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Showing content with the highest reputation since 02/22/2023 in Posts

  1. 9 points
    Very pleased with this 1874 penny - F65 in top UNC grade with probably 90% lustre, ever so lightly toning. Just £250 as a BIN. These are obviously not desperately rare, but they don't turn up every 5 minutes, and definitely not in this grade. Looking back at other sales of similar grade, the price compares very favourably.
  2. 6 points
  3. 5 points
  4. 5 points
  5. 4 points
    Talking of 8+I, keep looking out for the very rare 1873 (sic) 8+I too. Unrecorded originally in Freeman, it is now mentioned in Appendix 4 of the reprinted version. Dracott records 3 specimens seen, and here's a fourth: (obverse to follow)
  6. 4 points
  7. 3 points
  8. 3 points
    Obverse: @secret santa Richard, if you want to use these for your rare halfpennies website, be my guest!
  9. 3 points
    Completed listings shows it last closed at £155 so I suspect, whatever the seller ID, she's now so familiar people are happy to have a bit of fun at her expense. Who here remembers the slightly faulty decimal coin she asked a million for because she wanted to buy a chippy?
  10. 3 points
    Yeah, these holes you know, they tend to wear their way right through the metal, naturally.
  11. 2 points
    This was a surprise find in a lot picked up in auction last week - same obverse die mentioned in last post but with model half dollar reverse. Rogers 2467.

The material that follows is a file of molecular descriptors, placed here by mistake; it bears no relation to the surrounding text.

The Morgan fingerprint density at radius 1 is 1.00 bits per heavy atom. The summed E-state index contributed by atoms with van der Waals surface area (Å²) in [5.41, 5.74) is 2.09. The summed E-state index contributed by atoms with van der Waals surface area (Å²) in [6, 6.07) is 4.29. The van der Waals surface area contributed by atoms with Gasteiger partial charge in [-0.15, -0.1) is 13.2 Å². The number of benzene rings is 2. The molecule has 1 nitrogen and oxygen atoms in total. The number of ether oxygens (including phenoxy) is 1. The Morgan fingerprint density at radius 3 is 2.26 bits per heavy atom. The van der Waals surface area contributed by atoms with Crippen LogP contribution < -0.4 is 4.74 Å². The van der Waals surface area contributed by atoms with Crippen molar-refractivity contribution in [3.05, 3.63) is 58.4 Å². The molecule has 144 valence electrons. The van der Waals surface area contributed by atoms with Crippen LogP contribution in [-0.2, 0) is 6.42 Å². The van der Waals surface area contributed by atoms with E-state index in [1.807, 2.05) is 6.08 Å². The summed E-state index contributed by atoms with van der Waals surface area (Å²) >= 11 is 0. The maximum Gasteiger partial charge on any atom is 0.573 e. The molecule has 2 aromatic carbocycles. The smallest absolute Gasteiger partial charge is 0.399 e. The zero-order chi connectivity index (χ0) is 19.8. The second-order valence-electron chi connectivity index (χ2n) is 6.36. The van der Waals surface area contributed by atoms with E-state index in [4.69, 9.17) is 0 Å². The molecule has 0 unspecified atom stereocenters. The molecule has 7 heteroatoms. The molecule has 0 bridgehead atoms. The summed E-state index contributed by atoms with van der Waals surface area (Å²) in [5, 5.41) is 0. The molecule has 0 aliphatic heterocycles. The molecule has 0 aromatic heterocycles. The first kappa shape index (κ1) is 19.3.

12. 2 points
    As a general rule of thumb, rate of reaction doubles for about every 10°C temperature.
  13. 2 points
    And the obverse.
  14. 2 points
    I hope this is allowed here - The New Model Crown by Allen and Moore. This one in almost pure silver (XRF tested at 98% silver).
  15. 2 points
    Get an ice cream container, place a couple of tablespoons of flowers of sulphur in the bottom, place tissue over and the coin to be toned on top; replace the lid and place in a warm place. The coin tones very gently, more rapidly the higher the temperature. Check every day or two. Natural toning largely relates to atmospheric sulphur compounds, this just accelerates the process. Jerry
  16. 2 points
    My 1915 florin a reasonable example.
  17. 2 points
    All my florins from 1912 to 1919 have a weak strike on the upper shield, but in my case the best is the 1915:
  18. 2 points
    Yes it seems 1914 is a better year for florins. Here's my 1914 NGS MS 64. Still weak on the lion's faces but the shield fully struck along with the crowns on each shield.
  19. 2 points
    Very nice. I think my AU58 just the common variety.
  20. 2 points
    Latest coin arrived today a 1918 PCGS MS 64 florin. An improvement on the MS 62 I had . This coin still has the usual weakness in the upper shield on the reverse. Having said that I don't think I have seen a fully struck reverse on the George V first series florins with the exception of the 1911 proof. The coin took about a month to arrive in Australia from the UK and the package had been opened by customs for biological hazards.
  21. 2 points
    1918 George V Sovereign The new item isn't the coin, but some lights that facilitate taking pics showing the coin's lustre better. Here are a few pics taken of sovs with the rig.
  22. 2 points
    Must admit, I was relieved to see that the envelope contained the coin that I purchased.
  23. 2 points
    A recent win from Noonans I'm very happy with Charles I Scottish Thirty Shillings, Third Coinage (1637-42), Briot’s coinage mm. flower and b on obv., thistle and b on rev SCBI 35 1427-9, S. 5553, Bull 6 (this coin) Ex. Maurice Bull collection SNC April 1989 (1846)
  24. 2 points
    There's only one response to "one up her chimney"...
  25. 2 points
    Very nice. The old fashioned "Manks", rather than "Manx".